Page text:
Tony Visconti thought David Bowie showed 'special mental powers' with Weeping Wall experiment

Tony Visconti has reflected on working with David Bowie credit:Bang Showbiz
Tony Visconti has reflected on working with David Bowie credit:Bang Showbiz

Tony Visconti thought David Bowie had "special mental powers" after an amazing experiment for 'Weeping Wall'.

The late musician's long-time collaborator opened up on their experiences working on his 1977 instrumental track, which was featured on his album 'Low' and inspired by his experiences seeing the impact of the Berlin Wall.

Appearing on Mary Anne Hobbs’ special show ‘Bowie at 75’ on BBC Radio 6 Music, Tony recalled Bowie - who died aged 69 in 2016 - asking everyone to draw a picture to represent the track as they listened to it, which they did without looking at each other's sketches.

He said: "When it was over he said ‘OK, turn the papers over’ and we did and we all had almost identical drawings - this was really weird.

“All of us had a jagged edged wall like the edges of a woodcutting saw. It wasn’t a wall with flat tops it was a wall with jagged tops - this is very important. Some of us put a moon over the jagged teeth and some of us put a sun over it like a circle - but almost unanimously we drew the same picture.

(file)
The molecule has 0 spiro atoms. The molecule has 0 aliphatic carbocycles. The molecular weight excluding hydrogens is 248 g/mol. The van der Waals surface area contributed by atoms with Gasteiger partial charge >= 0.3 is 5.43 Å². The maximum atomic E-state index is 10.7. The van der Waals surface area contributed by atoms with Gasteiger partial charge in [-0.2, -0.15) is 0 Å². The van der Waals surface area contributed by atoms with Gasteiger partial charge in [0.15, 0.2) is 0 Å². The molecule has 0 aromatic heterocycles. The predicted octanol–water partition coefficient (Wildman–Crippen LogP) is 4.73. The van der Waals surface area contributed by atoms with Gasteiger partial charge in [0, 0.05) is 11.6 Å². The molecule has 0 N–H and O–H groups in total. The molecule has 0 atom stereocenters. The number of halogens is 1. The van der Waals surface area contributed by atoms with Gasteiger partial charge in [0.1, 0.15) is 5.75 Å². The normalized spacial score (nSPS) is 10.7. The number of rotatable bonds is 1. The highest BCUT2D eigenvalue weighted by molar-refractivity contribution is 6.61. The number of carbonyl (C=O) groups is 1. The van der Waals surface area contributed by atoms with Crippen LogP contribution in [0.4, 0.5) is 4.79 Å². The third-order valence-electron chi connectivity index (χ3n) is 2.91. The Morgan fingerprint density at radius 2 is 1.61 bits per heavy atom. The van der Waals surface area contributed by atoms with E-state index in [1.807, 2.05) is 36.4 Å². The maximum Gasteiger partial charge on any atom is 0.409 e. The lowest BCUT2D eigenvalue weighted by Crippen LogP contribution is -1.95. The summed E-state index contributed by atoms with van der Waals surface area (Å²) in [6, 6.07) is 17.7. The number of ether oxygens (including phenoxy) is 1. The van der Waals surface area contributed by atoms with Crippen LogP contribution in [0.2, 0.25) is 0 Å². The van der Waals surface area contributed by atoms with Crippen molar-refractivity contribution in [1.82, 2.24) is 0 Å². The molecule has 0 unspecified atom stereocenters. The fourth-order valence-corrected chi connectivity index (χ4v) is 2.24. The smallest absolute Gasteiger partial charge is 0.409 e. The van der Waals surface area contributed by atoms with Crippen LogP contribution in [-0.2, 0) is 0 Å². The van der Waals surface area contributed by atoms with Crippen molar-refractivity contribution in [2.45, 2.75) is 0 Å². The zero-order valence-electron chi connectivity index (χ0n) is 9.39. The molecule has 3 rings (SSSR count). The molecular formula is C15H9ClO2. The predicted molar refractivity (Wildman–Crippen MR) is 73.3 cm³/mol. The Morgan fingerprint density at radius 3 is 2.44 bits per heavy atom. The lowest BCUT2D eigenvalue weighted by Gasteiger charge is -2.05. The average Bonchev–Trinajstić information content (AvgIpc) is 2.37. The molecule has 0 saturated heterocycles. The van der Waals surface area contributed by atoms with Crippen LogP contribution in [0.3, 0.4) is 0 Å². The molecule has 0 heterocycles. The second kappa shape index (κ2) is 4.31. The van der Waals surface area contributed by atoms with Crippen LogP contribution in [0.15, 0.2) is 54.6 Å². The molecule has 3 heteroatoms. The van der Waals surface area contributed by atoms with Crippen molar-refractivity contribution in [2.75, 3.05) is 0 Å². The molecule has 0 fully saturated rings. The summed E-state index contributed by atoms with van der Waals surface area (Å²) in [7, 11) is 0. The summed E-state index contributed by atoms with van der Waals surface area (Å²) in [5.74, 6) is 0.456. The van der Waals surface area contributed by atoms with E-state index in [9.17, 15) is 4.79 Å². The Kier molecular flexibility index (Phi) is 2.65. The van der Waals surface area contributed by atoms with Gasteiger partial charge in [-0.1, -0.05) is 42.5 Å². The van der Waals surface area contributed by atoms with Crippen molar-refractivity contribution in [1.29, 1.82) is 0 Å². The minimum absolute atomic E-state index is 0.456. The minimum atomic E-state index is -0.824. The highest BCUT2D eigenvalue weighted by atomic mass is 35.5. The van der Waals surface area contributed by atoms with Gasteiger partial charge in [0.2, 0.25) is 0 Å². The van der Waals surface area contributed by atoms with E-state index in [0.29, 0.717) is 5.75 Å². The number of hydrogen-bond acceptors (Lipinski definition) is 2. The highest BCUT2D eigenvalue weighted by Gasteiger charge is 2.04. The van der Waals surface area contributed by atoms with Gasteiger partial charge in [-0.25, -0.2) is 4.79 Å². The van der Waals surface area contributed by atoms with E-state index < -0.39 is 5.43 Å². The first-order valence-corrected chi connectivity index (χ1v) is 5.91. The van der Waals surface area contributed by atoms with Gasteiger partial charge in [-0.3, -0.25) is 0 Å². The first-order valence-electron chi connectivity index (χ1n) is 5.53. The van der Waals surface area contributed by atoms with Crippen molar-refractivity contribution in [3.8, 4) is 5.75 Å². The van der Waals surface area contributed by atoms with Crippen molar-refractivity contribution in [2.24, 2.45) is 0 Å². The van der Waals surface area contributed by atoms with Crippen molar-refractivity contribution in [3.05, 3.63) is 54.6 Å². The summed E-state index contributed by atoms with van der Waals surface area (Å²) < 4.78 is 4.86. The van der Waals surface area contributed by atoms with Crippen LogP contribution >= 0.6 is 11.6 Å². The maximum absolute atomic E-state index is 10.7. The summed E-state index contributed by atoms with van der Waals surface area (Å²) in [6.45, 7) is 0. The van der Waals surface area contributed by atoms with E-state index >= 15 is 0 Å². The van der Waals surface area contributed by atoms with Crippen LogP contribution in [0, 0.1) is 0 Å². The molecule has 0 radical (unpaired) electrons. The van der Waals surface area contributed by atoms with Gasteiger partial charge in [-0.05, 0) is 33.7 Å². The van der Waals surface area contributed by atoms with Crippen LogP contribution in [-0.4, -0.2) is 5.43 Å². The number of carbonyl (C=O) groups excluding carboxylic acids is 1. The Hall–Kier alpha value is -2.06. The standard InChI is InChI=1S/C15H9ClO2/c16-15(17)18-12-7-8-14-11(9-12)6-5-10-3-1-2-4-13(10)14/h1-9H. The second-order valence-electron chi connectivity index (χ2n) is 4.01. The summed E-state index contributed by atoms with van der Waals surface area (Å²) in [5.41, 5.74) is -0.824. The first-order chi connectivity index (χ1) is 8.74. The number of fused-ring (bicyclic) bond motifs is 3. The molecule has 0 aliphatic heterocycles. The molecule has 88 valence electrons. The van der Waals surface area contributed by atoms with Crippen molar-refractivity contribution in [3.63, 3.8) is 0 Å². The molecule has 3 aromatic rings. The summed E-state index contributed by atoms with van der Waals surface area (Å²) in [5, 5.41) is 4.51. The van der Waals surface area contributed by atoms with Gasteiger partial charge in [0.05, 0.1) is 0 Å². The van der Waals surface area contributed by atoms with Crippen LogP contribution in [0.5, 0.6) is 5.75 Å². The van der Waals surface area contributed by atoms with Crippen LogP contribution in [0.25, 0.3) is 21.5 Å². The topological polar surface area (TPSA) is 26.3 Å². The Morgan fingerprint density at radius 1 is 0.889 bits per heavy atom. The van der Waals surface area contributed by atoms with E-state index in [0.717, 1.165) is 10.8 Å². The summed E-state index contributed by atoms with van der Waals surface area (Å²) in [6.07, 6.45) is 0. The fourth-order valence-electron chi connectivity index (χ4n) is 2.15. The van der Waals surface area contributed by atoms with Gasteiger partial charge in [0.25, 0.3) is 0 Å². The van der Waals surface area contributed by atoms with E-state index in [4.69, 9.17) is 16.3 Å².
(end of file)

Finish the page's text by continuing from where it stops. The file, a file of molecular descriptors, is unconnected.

“And David turned his over and it was a picture of a lizard, like an alligator, with his mouth open, eating the sun - an orb - and it was all goosebumps from that moment on.

"I think even David was surprised but he was hoping that would happen - and I think in that smile I think he found that he might have some special mental powers that instigated it - this so called coincidence.”

Tony, 77, revealed how living in a "war-torn city" inspired Bowie to write the song.

He added: "Berlin was divided in four parts and the saddest part was the eastern part. Occasionally we would venture across Checkpoint Charlie and go into East Berlin in the daytime and have a dinner and just walk around.

“We were allowed to do that. We were watched very carefully. It was a little harrowing going from the west to the east and vice versa.

"And the most despairing thing was, when we went back into the west, lined along the roadway were East Berliners who were pleading with us, in broad daylight if we could put them in boot of the car, or if they could cling to the bottom of the car.”